The Book of the Week is “Rickles’ Book” by Don Rickles with David Ritz, published in 2007. Rickles was a stand-up comedian and movie actor. He developed a reputation for insult comedy, or “roasting.” This is a book of anecdotes of his experiences in show business.
Rickles once replaced Lenny Bruce at a night club in Los Angeles because the owners considered Bruce too offensive. Rickles’ manager “…came out of that era when a man’s word was his bond and loyalty was everything… like any savvy promoter who came up in the thirties and forties, Joe had connections outside formal show business. That was the way of the world. Without those connections, you never left the dock, with them, you sailed.”
Read the book to learn of Rickles’ adventures with various celebrities.
This blogger read “So, Anyway…” by John Cleese. The author initially thought he was going to be an attorney, actually acquiring a legal education. But he changed his mind and became a comedy writer.
Cleese is a rare bird, in that he possesses capacity for analytical thinking and comedic absurdity in equal measure– the former has kept him sane, and the latter has made him funny.
The author had the luck of entering the field of British television comedy around 1960 when it was in its infancy. He worked with David Frost– a TV executive who undeservedly grabbed writing credits by listing his name first in large letters on his own show, while there were tens of other writers, contributors of original material, whose names appeared in small type thereafter. Cleese comments that people harbored little or no jealousy over this because Frost had a hands-off management style, never said a mean word about anyone, ignored his immature critics, and sincerely believed people were cheering for him rather than trying to cut him down.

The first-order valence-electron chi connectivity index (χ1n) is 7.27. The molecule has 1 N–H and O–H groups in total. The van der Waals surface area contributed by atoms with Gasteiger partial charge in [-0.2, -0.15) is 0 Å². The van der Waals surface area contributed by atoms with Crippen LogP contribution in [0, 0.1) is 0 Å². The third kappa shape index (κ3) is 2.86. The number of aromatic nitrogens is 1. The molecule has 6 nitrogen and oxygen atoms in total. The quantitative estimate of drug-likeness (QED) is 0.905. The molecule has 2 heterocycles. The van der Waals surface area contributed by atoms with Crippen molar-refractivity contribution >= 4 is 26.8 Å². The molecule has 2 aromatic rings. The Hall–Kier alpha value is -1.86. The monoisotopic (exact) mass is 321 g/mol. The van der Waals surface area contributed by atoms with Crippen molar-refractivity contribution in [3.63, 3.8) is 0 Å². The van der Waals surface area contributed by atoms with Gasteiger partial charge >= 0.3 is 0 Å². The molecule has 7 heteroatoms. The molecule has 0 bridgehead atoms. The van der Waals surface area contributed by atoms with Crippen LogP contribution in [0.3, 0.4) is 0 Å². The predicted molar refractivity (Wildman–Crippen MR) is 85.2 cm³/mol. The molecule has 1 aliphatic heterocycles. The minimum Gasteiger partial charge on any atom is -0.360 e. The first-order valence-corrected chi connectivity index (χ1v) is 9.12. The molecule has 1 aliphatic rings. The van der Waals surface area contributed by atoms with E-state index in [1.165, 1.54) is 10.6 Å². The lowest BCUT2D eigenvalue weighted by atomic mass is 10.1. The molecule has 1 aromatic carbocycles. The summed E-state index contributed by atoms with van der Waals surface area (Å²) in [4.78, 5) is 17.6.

The author, a major contributor to the BBC TV show “Monty Python’s Flying Circus” and some funny movies, also writes, “I regarded swearing as a form of cheating, a lazy way of getting a laugh out of material that wasn’t intrinsically funny enough.”
Read the book to see Cleese’s other words of wisdom on comedy writing, and how he has been able to continuously contribute creative content to various shows through the decades– a major feat for someone with a career such as his.
This blogger read Howie Mandel’s autobiography, “Here’s the Deal: Don’t Touch Me” published in 2009.
Mandel has been a TV and movie actor, game show host and stand-up comedian. In this ebook, he reveals all of his psychological issues– ADHD, OCD, desperate need for attention, etc; “I was constantly consumed with my own pranks. I had no sense of boundaries.” Although his creative antics are amusing, he has poor impulse control. This has led to damaged relationships.
Read the book to learn how he became famous, despite, or arguably, due to his various mental and physical problems– he has used entertaining others as a coping mechanism to forget about the negative aspects of his identity.
The Book of the Week is “Dirty Daddy” by Bob Saget. This is a tell-all autobiography. Some people are shocked to learn of Saget’s stand-up comedy persona–all toilet and sex jokes– because they knew him only as the goody-goody father of three young daughters on the 1980’s American sitcom “Full House.”
Saget writes that the development of his dirty image was influenced by his father, a butcher, who had a lively, shameless sense of humor. He rambles on a little too long about relationships– his own, and in general. Nevertheless, one should read this book to learn about the people and experiences that shaped his life through his gratuitous name-dropping and lighthearted anecdotes, if one can stomach occasionally repulsive scenes.